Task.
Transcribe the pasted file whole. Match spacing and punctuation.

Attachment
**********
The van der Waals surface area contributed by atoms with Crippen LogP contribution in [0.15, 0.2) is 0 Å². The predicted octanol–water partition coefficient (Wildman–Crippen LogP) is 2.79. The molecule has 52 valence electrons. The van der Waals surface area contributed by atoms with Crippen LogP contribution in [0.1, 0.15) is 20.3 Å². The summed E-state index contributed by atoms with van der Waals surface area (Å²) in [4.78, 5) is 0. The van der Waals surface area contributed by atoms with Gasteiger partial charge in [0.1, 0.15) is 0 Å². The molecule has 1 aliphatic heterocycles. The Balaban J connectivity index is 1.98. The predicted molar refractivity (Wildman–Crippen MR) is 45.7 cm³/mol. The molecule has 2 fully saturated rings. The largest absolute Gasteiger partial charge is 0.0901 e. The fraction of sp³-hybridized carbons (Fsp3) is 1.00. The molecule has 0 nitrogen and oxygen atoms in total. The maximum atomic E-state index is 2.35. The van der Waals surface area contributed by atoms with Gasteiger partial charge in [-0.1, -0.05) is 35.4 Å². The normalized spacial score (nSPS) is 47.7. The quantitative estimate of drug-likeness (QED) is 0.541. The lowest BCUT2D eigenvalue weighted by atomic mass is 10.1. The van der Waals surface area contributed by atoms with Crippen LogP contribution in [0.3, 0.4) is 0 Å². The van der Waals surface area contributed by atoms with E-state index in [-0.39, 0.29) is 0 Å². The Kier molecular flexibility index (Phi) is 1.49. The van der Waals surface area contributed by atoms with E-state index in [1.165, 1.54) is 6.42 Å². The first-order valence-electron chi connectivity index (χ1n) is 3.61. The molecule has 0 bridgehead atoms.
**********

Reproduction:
The van der Waals surface area contributed by atoms with Crippen LogP contribution in [0.15, 0.2) is 0 Å². The predicted octanol–water partition coefficient (Wildman–Crippen LogP) is 2.79. The molecule has 52 valence electrons. The van der Waals surface area contributed by atoms with Crippen LogP contribution in [0.1, 0.15) is 20.3 Å². The summed E-state index contributed by atoms with van der Waals surface area (Å²) in [4.78, 5) is 0. The van der Waals surface area contributed by atoms with Gasteiger partial charge in [0.1, 0.15) is 0 Å². The molecule has 1 aliphatic heterocycles. The Balaban J connectivity index is 1.98. The predicted molar refractivity (Wildman–Crippen MR) is 45.7 cm³/mol. The molecule has 2 fully saturated rings. The largest absolute Gasteiger partial charge is 0.0901 e. The fraction of sp³-hybridized carbons (Fsp3) is 1.00. The molecule has 0 nitrogen and oxygen atoms in total. The maximum atomic E-state index is 2.35. The van der Waals surface area contributed by atoms with Gasteiger partial charge in [-0.1, -0.05) is 35.4 Å². The normalized spacial score (nSPS) is 47.7. The quantitative estimate of drug-likeness (QED) is 0.541. The lowest BCUT2D eigenvalue weighted by atomic mass is 10.1. The van der Waals surface area contributed by atoms with Crippen LogP contribution in [0.3, 0.4) is 0 Å². The van der Waals surface area contributed by atoms with E-state index in [-0.39, 0.29) is 0 Å². The Kier molecular flexibility index (Phi) is 1.49. The van der Waals surface area contributed by atoms with E-state index in [1.165, 1.54) is 6.42 Å². The first-order valence-electron chi connectivity index (χ1n) is 3.61. The molecule has 0 bridgehead atoms.